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Columbia University Press
The Columbia Companion to American History on Film: How the Movies Have Portrayed the American Past

The Columbia Companion to American History on Film: How the Movies Have Portrayed the American Past

by Peter Rollins, Peter C. Rollins


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Product Details

ISBN-13: 9780231112222
Publisher: Columbia University Press
Publication date: 03/17/2004
Pages: 696
Product dimensions: 6.90(w) x 10.10(h) x 1.70(d)
Age Range: 18 Years

About the Author

Peter C. Rollins is Regents Professor of English and American Film Studies at Oklahoma State University and editor in chief of the scholarly journal, Film & History: An Interdisciplinary Journal of Film and Television Studies (
Peter C. Rollins is Regents Professor of English and American Film Studies at Oklahoma State University and editor in chief of the magazine Film & History (

Table of Contents

I. Eras
The Puritan Era and the Puritan Mind
The 1890s
The 1920s
The 1930s
The 1960s
The 1970s
The 1980s
II. Wars and Other Major Events
The American Revolution
The Civil War and Reconstruction
The Cold War
The Korean War
The Mexican-American War and the Spanish-American War
The Vietnam War
Westward Expansion and the Indian Wars
World War I
World War II: Documentaries
World War II: Feature Films
III. Notable People
The Antebellum Frontier Hero
Christopher Columbus
The Founding Fathers
Indian Leaders
The Kennedys
Abraham Lincoln
Richard Nixon
Franklin and Eleanor Roosevelt
Babe Ruth and Lou Gehrig
Harry S. Truman
George Washington
IV. Groups
African Americans After World War II
Arab Americans
Asian Americans
Catholic Americans
Children and Teenages in the Twentieth Century
Irish Americans
Italian Americans
Jewish Americans
Mexican Americans
Native Americans
Radicals and Radicalism
Robber Barons, Media Moguls, and Power Elites
Women from the Colonial Era to 1900
Women in the Twentieth Century
V. Institutions and Movements
City and State Government
Civil Rights
The Family
Journalism and the Media
The Labor Movement and the Working Class
Militias and Extremist Political Movements
The Political Machine
The Presidency After World War II
Private Schools
Public High Schools
VI. Places
The Midwest
The "New" West and the New Western
New York City
The Sea
The Small Town
The South
Texas and the Southwest
The Trans-Appalachian West
VII. Themes and Topics
Crime and the Mafia
Drugs, Tobacco, and Alcohol
Elections and Party Politics
Feminism and Feminist Films
VIII. Myths and Heroes
The American Adam
The American Fighting Man
Democracy and Equality
The Frontier and the West
Hollywood's Detective
The Machine in the Garden
Success and the Self-Made Man
List of Contributors

What People are Saying About This

Ray Browne

Finding a single motivation and accomplishment of the many American films digging in one way or another into history is impossible, but Rollins turns his illuminating and critical eye on the core motifs of most genres and subgenres, and he succeeds admirably. This collection of essays relives history both before the camera and behind it. We are all the better informed for it.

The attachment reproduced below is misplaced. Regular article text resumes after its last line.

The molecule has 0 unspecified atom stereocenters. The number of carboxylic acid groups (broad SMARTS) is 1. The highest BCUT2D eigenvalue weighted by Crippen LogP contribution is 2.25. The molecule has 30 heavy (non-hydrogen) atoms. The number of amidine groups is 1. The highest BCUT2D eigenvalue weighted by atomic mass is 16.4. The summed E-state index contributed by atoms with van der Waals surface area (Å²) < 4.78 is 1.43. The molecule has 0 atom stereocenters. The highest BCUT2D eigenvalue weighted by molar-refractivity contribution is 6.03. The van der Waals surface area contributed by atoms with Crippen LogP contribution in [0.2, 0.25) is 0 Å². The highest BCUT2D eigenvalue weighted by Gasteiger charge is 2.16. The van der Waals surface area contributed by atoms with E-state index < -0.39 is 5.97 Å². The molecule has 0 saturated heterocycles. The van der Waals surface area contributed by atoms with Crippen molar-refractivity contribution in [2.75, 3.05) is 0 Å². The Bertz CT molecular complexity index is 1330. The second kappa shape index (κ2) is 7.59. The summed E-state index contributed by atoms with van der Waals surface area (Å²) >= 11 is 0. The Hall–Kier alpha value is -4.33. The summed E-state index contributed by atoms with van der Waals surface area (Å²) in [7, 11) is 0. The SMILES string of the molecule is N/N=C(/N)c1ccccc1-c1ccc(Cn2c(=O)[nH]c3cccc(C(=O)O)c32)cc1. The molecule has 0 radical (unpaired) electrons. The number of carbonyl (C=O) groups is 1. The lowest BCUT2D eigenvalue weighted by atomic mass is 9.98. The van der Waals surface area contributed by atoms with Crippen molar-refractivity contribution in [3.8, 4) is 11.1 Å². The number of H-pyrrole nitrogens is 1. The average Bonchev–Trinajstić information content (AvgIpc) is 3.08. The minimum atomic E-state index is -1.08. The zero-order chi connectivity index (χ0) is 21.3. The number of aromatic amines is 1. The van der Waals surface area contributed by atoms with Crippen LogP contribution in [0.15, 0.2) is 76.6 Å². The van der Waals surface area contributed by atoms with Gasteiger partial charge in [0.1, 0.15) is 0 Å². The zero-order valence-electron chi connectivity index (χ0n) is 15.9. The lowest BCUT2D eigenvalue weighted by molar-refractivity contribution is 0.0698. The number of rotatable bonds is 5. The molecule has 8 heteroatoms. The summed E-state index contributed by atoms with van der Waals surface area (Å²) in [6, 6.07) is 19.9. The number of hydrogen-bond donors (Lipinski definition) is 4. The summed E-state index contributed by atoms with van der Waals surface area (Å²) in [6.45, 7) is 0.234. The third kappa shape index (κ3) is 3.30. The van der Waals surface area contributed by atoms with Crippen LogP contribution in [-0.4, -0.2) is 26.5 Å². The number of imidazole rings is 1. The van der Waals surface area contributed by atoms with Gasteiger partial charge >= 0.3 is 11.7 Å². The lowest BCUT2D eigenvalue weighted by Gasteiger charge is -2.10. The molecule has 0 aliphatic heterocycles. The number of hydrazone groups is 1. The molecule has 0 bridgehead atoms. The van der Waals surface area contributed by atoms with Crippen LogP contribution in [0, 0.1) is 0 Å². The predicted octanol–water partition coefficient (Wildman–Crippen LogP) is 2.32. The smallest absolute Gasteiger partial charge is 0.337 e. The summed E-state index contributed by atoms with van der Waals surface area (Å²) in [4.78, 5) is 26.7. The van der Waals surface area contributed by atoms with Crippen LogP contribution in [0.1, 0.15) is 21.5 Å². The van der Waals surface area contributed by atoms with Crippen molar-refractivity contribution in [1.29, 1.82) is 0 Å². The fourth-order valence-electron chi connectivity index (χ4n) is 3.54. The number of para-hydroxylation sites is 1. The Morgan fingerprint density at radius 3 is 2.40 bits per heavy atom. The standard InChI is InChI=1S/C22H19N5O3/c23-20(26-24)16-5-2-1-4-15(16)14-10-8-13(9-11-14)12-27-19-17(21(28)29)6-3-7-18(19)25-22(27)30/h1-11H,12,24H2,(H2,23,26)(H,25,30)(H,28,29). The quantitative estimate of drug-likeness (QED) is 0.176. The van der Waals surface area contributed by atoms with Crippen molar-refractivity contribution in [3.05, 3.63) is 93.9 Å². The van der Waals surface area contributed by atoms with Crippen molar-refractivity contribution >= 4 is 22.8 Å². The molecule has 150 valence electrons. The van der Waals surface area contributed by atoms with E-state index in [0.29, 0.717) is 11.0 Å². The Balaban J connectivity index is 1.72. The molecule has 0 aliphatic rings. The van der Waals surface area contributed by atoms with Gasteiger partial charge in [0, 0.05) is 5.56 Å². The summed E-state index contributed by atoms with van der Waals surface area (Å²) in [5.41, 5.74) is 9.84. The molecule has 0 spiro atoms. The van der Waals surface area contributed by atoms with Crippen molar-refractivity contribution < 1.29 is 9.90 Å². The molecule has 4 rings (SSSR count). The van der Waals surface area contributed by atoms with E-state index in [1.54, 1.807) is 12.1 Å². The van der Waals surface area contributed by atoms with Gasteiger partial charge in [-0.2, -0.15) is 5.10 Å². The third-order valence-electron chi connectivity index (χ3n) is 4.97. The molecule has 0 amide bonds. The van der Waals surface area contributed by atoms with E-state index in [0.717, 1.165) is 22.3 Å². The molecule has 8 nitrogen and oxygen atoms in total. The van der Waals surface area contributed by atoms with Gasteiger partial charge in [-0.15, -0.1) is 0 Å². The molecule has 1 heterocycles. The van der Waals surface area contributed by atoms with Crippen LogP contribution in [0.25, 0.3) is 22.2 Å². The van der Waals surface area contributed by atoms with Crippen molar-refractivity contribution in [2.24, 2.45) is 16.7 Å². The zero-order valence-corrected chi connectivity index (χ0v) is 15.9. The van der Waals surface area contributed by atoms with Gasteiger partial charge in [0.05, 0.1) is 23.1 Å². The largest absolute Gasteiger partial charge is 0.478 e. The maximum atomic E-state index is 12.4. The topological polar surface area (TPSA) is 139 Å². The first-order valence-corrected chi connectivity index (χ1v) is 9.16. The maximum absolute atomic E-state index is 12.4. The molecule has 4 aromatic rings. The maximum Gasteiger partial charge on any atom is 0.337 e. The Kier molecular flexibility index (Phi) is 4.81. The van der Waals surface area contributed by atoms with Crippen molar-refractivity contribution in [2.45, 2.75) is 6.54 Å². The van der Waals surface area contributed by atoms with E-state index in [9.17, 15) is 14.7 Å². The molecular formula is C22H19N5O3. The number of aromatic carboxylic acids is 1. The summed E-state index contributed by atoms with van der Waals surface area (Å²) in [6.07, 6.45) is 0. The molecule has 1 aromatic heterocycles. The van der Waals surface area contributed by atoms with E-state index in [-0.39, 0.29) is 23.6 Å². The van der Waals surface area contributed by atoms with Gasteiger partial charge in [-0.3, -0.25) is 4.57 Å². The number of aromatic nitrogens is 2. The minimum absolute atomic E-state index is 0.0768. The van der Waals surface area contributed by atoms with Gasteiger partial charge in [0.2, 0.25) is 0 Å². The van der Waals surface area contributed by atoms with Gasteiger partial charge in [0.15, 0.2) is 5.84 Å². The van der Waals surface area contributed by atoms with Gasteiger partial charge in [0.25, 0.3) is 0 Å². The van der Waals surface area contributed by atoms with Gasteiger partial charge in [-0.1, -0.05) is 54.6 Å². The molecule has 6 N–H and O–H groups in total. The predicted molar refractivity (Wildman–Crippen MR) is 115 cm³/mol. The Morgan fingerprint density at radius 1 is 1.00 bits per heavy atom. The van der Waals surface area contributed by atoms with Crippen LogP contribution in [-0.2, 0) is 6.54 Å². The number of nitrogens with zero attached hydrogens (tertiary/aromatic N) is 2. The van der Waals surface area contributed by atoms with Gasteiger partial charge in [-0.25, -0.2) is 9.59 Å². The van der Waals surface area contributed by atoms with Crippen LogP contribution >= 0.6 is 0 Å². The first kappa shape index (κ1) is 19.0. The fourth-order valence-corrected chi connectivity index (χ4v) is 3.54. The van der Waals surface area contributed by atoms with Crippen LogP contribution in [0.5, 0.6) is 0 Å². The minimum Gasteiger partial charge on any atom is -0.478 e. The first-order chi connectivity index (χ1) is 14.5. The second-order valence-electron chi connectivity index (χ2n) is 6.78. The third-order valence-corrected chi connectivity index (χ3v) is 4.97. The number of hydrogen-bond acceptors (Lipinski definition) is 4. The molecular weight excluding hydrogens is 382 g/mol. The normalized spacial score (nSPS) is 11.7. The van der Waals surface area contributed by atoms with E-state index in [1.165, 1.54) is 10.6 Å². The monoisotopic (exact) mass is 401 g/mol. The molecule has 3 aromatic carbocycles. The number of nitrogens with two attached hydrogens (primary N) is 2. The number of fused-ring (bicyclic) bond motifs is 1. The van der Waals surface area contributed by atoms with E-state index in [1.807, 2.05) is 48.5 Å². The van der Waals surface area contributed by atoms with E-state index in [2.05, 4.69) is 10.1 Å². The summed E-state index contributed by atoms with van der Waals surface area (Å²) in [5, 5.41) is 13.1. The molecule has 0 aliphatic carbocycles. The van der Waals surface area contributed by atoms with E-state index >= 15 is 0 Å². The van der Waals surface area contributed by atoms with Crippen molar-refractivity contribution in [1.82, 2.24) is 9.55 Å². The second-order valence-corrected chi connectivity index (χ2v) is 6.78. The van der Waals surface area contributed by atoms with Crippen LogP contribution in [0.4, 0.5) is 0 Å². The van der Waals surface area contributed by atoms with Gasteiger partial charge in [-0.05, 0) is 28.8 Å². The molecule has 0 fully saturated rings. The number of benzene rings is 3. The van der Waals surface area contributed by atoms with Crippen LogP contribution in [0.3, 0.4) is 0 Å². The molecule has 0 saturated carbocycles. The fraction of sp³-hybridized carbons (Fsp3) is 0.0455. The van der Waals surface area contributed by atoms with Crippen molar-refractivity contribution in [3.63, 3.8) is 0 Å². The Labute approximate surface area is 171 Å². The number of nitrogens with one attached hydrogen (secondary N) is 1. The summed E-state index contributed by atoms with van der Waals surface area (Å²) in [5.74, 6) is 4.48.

Gary R. Edgerton

More people learn about history in movies theaters and by watching television than in classrooms, much to the consternation of many educators. Now Peter Rollins has edited a much-needed one-volume state-of-the-art introduction to how movies depict the past. As editor of the interdisciplinary journal Film & History, Rollins is perfectly situated to marshal together scholars from a wide assortment of disciplines—American studies, communication, English, film, and history—around a common interest. Written with authority and a refreshing diversity of viewpoints, The Columbia Companion to American History on Film maps out many of the country's more important historical markers, stopping periodically to reconsider and analyze screen versions of America's more notable people, places, institutions, and myths. Reading through this volume is a lot like taking a round trip across the vast expanse of our nation's rich cultural heritage. Well researched and brimming with insights, The Columbia Companion to American History on Film perceptively illustrates how filmmakers have used stories involving historical figures and events to clarify the present and imagine the future for literally tens of millions of viewers over the last century.

Donald E. Staples

This is a top-notch work which contrasts the historical record against the screen entertainment with excellent academic commentary. The Columbia Companion to American History on Film is a volume of intellectual perspectives which every teacher of history and/or film should have in their personal libraries. I plan to make extensive use of this book in my course on the films of WWII next year. The structure of this text makes it incredibly useful to all teachers in the social sciences and the arts-eras, events, people, places, myths and movements. It's all there in history and on the screen, be it film or television. In CCAHF the authors have 'read' and interpreted the films so that the rest of us can put the historical events in context: timeline, relationships, importance.

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